Forget Halloween. While countless Yalies will no doubt don Bush and Kerry masks for Sunday’s festivities, the week’s real fun will be seeing the two presidential candidates duke it out for the final time Tuesday night.

After a hard trudge to the polls and the retinal fatigue of watching red-and-blue maps all day, many civic-minded Bulldogs will be in the mood to blow off some electoral steam by nightfall. No matter what they choose to do on Tuesday — vote for President George W. Bush ’68, Democratic rival John Kerry ’66, or not at all — many students plan to celebrate the night with spirited viewing parties and non-partisan drinking.

Both the Yale College Democrats and the Yale College Republicans plan to host gatherings to watch the televised election night coverage.

Andrew O’Connor ’05, who is vice-president of the Dems, said many members of the on-campus political organization will be out of town during the day Tuesday for campaigning purposes, but plan to regroup at night in a residential college TV room. The Dems will send an e-mail invitation out to their list, O’Connor said, which reaches a fifth of the campus.

“I don’t think everyone will come, but people who work on the campaign Tuesday and people who would otherwise be watching in their rooms will probably stop by,” he said. “We will all have worked a full day, but if everything goes as planned it will be an exciting evening.”

On the other side of the political spectrum, Yale Republicans Vice President of Social Events Alex Yergin ’07 said he believes Bulldog GOPers will have a grand old time Tuesday night.

“We’ve planned a viewing party,” he said. “It’s not go ing to be Casino Night, but it will be significant. We’ll have a good turnout. After all, our motto is ‘Yale College Republicans — the best party on campus.'”

Yergin said the Republicans’ viewing party would be a good place for otherwise closeted or shy right-leaning students to feel more comfortable cheering for the incumbent, but students of all beliefs will be welcome.

“We are not going to hound you if you’re not a fan of Bush’s. Probably there is less reason to go if you’re not a Republican, but we’re not going to be hostile,” he said.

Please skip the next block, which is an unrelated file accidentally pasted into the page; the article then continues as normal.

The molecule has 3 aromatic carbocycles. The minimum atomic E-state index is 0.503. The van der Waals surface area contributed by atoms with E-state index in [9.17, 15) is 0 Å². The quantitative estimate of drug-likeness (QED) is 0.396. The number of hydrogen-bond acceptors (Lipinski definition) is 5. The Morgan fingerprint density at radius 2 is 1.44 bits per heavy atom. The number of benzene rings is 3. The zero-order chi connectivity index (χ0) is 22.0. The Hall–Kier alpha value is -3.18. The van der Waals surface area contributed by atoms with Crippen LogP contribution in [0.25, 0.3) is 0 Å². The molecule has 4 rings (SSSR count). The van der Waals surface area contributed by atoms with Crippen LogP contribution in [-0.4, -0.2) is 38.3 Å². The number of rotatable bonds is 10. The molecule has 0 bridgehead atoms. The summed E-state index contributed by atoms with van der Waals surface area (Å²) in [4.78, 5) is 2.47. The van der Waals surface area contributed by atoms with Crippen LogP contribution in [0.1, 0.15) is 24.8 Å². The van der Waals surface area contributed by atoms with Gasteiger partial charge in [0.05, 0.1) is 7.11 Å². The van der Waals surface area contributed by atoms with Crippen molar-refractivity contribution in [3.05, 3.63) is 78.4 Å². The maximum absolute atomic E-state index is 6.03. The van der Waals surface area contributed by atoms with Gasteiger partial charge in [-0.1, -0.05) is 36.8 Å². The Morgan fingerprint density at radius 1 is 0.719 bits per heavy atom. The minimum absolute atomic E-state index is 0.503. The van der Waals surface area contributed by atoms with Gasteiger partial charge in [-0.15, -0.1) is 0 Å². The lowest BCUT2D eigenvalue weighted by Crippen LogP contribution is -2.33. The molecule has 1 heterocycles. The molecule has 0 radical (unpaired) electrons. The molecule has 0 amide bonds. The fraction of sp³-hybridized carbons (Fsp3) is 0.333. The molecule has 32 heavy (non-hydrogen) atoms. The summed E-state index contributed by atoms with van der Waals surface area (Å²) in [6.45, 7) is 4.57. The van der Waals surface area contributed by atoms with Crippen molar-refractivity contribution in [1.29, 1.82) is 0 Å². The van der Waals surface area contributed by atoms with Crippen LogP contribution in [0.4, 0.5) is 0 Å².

Bush-fan Dennis Hong ’05, who said he will probably watch the election night coverage with friends, dreads cheering for the candidate his friends will be booing.

“I certainly don’t want to show my political stance or I’ll be lynched,” he said.

Though Hong is Canadian and thus “won’t be too distraught” no matter what the election’s outcome, he said he is looking forward to bonding over the one thing everyone can agree on this election night — alcohol. Hong said he has been playing drinking games with friends during the debates in which students had to take a shot upon hearing Bush utter “nuke-u-lar” or “Tora Bora.”

“We’ll probably continue the tradition with an election party,” Hong said. “That sounds nerdy, but I think it’ll be fun. It’s usually more fun to watch these things a little bit tipsy.”

Gregory Ablavsky ’05, who is a member of the Liberal Party and plans to watch the results with the group, said he will probably be drinking but not necessarily within the context of a game.

“I imagine there will be drinking — in celebration if it goes the way we want and in despair if things don’t go so well,” he said. “We tend not to take politics sitting down.”

Despite the once-in-a-college-career nature of the presidential election and the prevalence of politically-involved people on campus, some students balked at the thought of debauchery and recklessness on election night.

Abigail Jackson ’08 said she imagines that many of her classmates will play drinking games during the coverage, but she will not be going overboard.

“Usually a bunch of us on our floor will get together to watch the debates,” Jackson said. “I think that will be the case with watching the results come in. But heavy drinking on a Tuesday night?”

While some students view election night as a time to relax – with or without alcohol – after months in an intense political climate, several students will remain away from New Haven on official campaign business Tuesday night. Aaron Margolis ’06, who will be working in a Westport congressional campaign office Nov. 2, said he plans to watch campaign coverage at congressional headquarters.

Steven Siger ’05 said he will be in Pittsburgh working on the Kerry campaign Tuesday, and, while he plans to drive back to New Haven Wednesday morning, he will not attend classes that day.

“This is important to me, so it’s a sacrifice I’m willing to make,” he said.

Siger said he doubts he will be able to drink much – either in celebration or as consolation – because he has to be able to drive back to New Haven on Wednesday. Siger said he is not disappointed that he will be away from Yale on the big night because he anticipates an atmosphere of revelry in the campaign offices.

“Campaigns are going to have parties wherever they are,” he said. “You plan for a party whether you win or lose.”

Even with the promised fun of the Tuesday night parties, Singer said he will be glad when Wednesday rolls around because it will mark the end of an exhausting few months on the campaign trail. He said he has been following the election very closely and will appreciate his newfound free time after the big event is over.

“I’m just thinking about everything up until Nov. 2 right now. No matter who wins, I’ll definitely have more time on my hands after that day,” he said. “I haven’t even thought about the weekend. Who even knows if it will be decided by then?”